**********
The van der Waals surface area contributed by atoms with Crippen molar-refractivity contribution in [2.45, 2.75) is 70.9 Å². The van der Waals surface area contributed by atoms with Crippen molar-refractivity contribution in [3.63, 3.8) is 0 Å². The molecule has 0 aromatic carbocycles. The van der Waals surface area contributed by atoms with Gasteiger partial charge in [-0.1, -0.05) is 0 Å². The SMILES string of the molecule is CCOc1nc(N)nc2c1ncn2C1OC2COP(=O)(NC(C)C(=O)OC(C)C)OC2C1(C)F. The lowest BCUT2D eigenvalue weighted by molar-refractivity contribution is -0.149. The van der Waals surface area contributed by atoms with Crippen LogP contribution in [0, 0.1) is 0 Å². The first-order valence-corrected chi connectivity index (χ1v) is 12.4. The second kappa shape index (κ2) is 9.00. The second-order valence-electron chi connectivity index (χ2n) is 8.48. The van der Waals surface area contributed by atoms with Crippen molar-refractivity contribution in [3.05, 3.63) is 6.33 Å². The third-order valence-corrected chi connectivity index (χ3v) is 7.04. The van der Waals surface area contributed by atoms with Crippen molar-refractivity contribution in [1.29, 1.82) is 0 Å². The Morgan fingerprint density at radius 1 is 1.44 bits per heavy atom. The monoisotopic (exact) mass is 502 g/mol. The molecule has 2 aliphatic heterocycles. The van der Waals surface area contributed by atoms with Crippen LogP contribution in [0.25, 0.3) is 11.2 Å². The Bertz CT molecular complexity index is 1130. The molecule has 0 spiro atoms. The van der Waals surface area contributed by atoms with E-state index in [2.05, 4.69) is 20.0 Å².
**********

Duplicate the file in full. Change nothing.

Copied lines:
The van der Waals surface area contributed by atoms with Crippen molar-refractivity contribution in [2.45, 2.75) is 70.9 Å². The van der Waals surface area contributed by atoms with Crippen molar-refractivity contribution in [3.63, 3.8) is 0 Å². The molecule has 0 aromatic carbocycles. The van der Waals surface area contributed by atoms with Gasteiger partial charge in [-0.1, -0.05) is 0 Å². The SMILES string of the molecule is CCOc1nc(N)nc2c1ncn2C1OC2COP(=O)(NC(C)C(=O)OC(C)C)OC2C1(C)F. The lowest BCUT2D eigenvalue weighted by molar-refractivity contribution is -0.149. The van der Waals surface area contributed by atoms with Crippen LogP contribution in [0, 0.1) is 0 Å². The first-order valence-corrected chi connectivity index (χ1v) is 12.4. The second kappa shape index (κ2) is 9.00. The second-order valence-electron chi connectivity index (χ2n) is 8.48. The van der Waals surface area contributed by atoms with Crippen molar-refractivity contribution in [3.05, 3.63) is 6.33 Å². The third-order valence-corrected chi connectivity index (χ3v) is 7.04. The van der Waals surface area contributed by atoms with Crippen molar-refractivity contribution in [1.29, 1.82) is 0 Å². The Morgan fingerprint density at radius 1 is 1.44 bits per heavy atom. The monoisotopic (exact) mass is 502 g/mol. The molecule has 2 aliphatic heterocycles. The van der Waals surface area contributed by atoms with Crippen LogP contribution in [0.25, 0.3) is 11.2 Å². The Bertz CT molecular complexity index is 1130. The molecule has 0 spiro atoms. The van der Waals surface area contributed by atoms with E-state index in [2.05, 4.69) is 20.0 Å².